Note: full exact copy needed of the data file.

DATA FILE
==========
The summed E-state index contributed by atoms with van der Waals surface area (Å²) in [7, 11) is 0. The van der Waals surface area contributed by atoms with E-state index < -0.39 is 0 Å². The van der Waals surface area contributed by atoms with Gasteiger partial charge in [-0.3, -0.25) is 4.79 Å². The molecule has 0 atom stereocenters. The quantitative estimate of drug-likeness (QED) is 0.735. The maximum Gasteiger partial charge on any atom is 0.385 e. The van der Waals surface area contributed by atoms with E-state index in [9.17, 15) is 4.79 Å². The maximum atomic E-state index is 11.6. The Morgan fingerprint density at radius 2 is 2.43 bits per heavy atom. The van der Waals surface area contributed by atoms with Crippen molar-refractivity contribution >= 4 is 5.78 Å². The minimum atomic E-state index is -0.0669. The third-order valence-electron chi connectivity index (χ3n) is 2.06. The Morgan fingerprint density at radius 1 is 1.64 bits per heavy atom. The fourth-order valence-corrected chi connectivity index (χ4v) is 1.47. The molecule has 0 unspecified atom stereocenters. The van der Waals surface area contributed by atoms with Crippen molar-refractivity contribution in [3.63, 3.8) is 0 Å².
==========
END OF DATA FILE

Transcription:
The summed E-state index contributed by atoms with van der Waals surface area (Å²) in [7, 11) is 0. The van der Waals surface area contributed by atoms with E-state index < -0.39 is 0 Å². The van der Waals surface area contributed by atoms with Gasteiger partial charge in [-0.3, -0.25) is 4.79 Å². The molecule has 0 atom stereocenters. The quantitative estimate of drug-likeness (QED) is 0.735. The maximum Gasteiger partial charge on any atom is 0.385 e. The van der Waals surface area contributed by atoms with E-state index in [9.17, 15) is 4.79 Å². The maximum atomic E-state index is 11.6. The Morgan fingerprint density at radius 2 is 2.43 bits per heavy atom. The van der Waals surface area contributed by atoms with Crippen molar-refractivity contribution >= 4 is 5.78 Å². The minimum atomic E-state index is -0.0669. The third-order valence-electron chi connectivity index (χ3n) is 2.06. The Morgan fingerprint density at radius 1 is 1.64 bits per heavy atom. The fourth-order valence-corrected chi connectivity index (χ4v) is 1.47. The molecule has 0 unspecified atom stereocenters. The van der Waals surface area contributed by atoms with Crippen molar-refractivity contribution in [3.63, 3.8) is 0 Å².